Pachycephalidae

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Pachycephalidae
Rufous Whistler male kobble.jpg
Rufous Whistler
Scientific classification
Kingdom: Animalia
Phylum: Chordata
Class: Aves
Order: Passeriformes
Suborder: Passeri
Family: Pachycephalidae
Swainson, 1831
Subfamilies

The family Pachycephalidae, collectively the whistlers, includes the whistlers, shrike-thrushes, shrike-tits, pitohuis and Crested Bellbird, and is part of the ancient Australo-Papuan radiation of songbirds. Its members range from small to medium in size, and occupy most of Australasia. Australia and New Guinea are the centre of their diversity, and in the case of the whistlers, the South Pacific islands as far as Tonga and Samoa and parts of Asia as far as India. The exact delimitation of boundaries of the family are uncertain.

Habitat[edit]

The whistlers are birds of forests and wooded areas. Most species inhabit rainforest, particularly in the Asian and Papuan parts of their range, but Australian species inhabit a wider range of habitats including woodlands, arid scrubland and mangrove forests. Some species are restricted to a particular ecosystem, whereas others are more catholic and will inhabit a range of habitat types.

Description[edit]

The whistlers are stout birds with strong bills, and the group was once known as the thickheads due to the large rounded heads of many species. Their plumage is rufous, brown, or grey in the majority of species. Nevertheless a few species, particularly the Golden Whistler and its close relatives, have bright plumage. One of the more unusual traits of this family is found in the feathers of some of the pitohuis, which have toxins.[1] These toxins are probably a deterrent to parasites and may also serve to dissuade predators from taking the birds.

Behaviour[edit]

They are insectivorous, picking insects off leaves, branches, or leaf litter. While insects make up the majority of the diet they will also feed on spiders, worms, centipedes, snails, and small crabs; larger species will also tackle small vertebrates such as frogs, geckos and baby birds. They are generally sedate foragers and do not engage in hawking to obtain prey, instead being gleaners and probers. Only a few species migrate, most remaining resident in their tropical environment.[2]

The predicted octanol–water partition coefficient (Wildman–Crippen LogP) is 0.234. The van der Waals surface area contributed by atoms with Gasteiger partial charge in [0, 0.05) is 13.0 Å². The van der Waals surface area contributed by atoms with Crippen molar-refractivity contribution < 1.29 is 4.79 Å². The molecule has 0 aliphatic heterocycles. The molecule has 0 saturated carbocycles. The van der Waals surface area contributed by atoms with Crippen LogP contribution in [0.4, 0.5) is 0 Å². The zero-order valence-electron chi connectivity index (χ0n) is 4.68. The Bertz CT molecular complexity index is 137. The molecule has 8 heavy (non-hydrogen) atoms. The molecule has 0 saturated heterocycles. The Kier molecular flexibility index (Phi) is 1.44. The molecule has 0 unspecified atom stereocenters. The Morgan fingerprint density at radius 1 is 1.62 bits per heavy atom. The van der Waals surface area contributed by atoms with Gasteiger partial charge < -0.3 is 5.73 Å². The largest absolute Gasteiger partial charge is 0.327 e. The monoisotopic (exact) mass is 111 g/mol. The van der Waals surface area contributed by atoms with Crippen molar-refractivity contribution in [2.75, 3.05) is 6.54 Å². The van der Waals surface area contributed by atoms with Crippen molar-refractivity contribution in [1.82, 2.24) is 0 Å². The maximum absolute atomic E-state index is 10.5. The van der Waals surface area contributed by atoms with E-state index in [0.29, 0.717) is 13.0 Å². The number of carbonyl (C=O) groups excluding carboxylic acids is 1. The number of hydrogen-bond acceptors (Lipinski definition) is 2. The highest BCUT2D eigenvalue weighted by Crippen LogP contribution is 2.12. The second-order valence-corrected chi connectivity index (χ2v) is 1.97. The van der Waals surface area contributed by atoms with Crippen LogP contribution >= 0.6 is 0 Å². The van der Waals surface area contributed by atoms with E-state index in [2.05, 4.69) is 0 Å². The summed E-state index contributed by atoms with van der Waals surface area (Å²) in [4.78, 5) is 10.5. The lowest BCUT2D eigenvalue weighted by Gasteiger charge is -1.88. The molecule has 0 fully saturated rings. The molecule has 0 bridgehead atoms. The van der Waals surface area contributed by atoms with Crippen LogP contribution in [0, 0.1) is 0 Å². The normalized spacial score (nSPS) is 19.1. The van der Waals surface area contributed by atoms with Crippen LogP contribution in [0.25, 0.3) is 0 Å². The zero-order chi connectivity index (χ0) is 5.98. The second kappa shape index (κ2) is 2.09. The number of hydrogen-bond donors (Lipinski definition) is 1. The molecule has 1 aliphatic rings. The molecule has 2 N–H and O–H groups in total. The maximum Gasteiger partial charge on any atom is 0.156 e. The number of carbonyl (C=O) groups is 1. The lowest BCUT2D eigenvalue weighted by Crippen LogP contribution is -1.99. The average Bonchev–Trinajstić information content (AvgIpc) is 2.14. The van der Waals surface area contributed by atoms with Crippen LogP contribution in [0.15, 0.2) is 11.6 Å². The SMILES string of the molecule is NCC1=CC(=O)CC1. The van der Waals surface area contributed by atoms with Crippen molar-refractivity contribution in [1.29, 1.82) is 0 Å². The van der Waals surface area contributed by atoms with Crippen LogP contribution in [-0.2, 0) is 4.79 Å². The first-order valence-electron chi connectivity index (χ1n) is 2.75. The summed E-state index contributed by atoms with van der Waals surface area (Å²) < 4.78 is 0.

Little is known about the breeding biology of most of the family; what is known generally comes from a small number of Australian species and the three New Zealand Mohoua species. They are monogamous and generally nest as simple pairs, although breeding groups have been recorded in some species.

Several species belonging to this family are outstanding songsters: the whistlers produce an astonishing volume for their size, and the lyrebirds aside, the Grey Shrike-thrush is often regarded as the finest, most inventive songbird of them all.[citation needed]

Systematics[edit]

FAMILY: PACHYCEPHALIDAE

*Although traditionally included in this family, recent genetic evidence suggests that the Yellow-flanked Whistler, also known as the Olive-flanked Whistler, actually should be placed in a monotypic subfamily of the family Bombycillidae.[3] Comparably, the genus Mohoua, which includes three species from New Zealand, has often been placed in Pachycephalidae, but they are better placed in their own family, Mohouidae.[4]

References[edit]

  1. ^ Dumbacher JP, Beehler BM, Spande TF, Garraffo HM, Daly JW (1992). "Homobatrachotoxin in the genus Pitohui: chemical defense in birds?". Science 258 (5083): 799–801. doi:10.1126/science.1439786. PMID 1439786. 
  2. ^ Garnett, Stephen (1991). Forshaw, Joseph, ed. Encyclopaedia of Animals: Birds. London: Merehurst Press. p. 201. ISBN 1-85391-186-0. 
  3. ^ Spellman, G. M., A. Cibois, R. G. Moyle, K. Winker, and F. K. Barker. 2008. Clarifying the systematics of an enigmatic avian lineage: What is a Bombycillid? Molecular Phylogenetics and Evolution. 49(3): 1036-1040
  4. ^ Zachary Aidala et al. Phylogenetic relationships of the genus Mohoua, endemic hosts of New Zealand’s obligate brood parasitic Long-tailed Cuckoo (Eudynamys taitensis). Journal of Ornithology, published online June, 2013; doi: 10.1007/s10336-013-0978-8

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